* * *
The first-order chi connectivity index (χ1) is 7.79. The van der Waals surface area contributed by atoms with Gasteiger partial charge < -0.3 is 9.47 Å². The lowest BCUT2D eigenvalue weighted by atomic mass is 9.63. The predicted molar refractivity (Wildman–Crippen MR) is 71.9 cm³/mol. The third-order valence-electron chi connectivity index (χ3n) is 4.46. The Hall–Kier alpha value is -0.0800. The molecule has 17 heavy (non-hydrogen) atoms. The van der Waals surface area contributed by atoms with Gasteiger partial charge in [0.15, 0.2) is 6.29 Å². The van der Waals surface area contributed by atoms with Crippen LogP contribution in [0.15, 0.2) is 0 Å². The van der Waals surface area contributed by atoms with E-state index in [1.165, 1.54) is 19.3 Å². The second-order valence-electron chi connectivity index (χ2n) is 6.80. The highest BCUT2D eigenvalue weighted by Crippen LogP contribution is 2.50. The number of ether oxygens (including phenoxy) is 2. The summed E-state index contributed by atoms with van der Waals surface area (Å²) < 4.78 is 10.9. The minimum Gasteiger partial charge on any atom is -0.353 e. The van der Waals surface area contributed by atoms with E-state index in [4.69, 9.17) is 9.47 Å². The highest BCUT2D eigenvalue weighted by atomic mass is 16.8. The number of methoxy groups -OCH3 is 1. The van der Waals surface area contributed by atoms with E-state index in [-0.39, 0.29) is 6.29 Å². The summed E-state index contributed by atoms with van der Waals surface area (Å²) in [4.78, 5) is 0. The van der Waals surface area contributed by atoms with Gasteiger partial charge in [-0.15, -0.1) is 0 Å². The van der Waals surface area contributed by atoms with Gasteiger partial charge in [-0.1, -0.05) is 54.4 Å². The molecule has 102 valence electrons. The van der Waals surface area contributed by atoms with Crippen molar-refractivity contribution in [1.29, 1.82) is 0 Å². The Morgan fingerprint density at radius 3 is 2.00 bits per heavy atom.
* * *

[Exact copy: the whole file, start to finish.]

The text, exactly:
The first-order chi connectivity index (χ1) is 7.79. The van der Waals surface area contributed by atoms with Gasteiger partial charge < -0.3 is 9.47 Å². The lowest BCUT2D eigenvalue weighted by atomic mass is 9.63. The predicted molar refractivity (Wildman–Crippen MR) is 71.9 cm³/mol. The third-order valence-electron chi connectivity index (χ3n) is 4.46. The Hall–Kier alpha value is -0.0800. The molecule has 17 heavy (non-hydrogen) atoms. The van der Waals surface area contributed by atoms with Gasteiger partial charge in [0.15, 0.2) is 6.29 Å². The van der Waals surface area contributed by atoms with Crippen LogP contribution in [0.15, 0.2) is 0 Å². The van der Waals surface area contributed by atoms with E-state index in [1.165, 1.54) is 19.3 Å². The second-order valence-electron chi connectivity index (χ2n) is 6.80. The highest BCUT2D eigenvalue weighted by Crippen LogP contribution is 2.50. The number of ether oxygens (including phenoxy) is 2. The summed E-state index contributed by atoms with van der Waals surface area (Å²) < 4.78 is 10.9. The minimum Gasteiger partial charge on any atom is -0.353 e. The van der Waals surface area contributed by atoms with E-state index in [4.69, 9.17) is 9.47 Å². The highest BCUT2D eigenvalue weighted by atomic mass is 16.8. The number of methoxy groups -OCH3 is 1. The van der Waals surface area contributed by atoms with E-state index in [-0.39, 0.29) is 6.29 Å². The summed E-state index contributed by atoms with van der Waals surface area (Å²) in [4.78, 5) is 0. The van der Waals surface area contributed by atoms with Gasteiger partial charge in [-0.15, -0.1) is 0 Å². The van der Waals surface area contributed by atoms with Gasteiger partial charge in [-0.1, -0.05) is 54.4 Å². The molecule has 102 valence electrons. The van der Waals surface area contributed by atoms with Crippen molar-refractivity contribution in [1.29, 1.82) is 0 Å². The Morgan fingerprint density at radius 3 is 2.00 bits per heavy atom.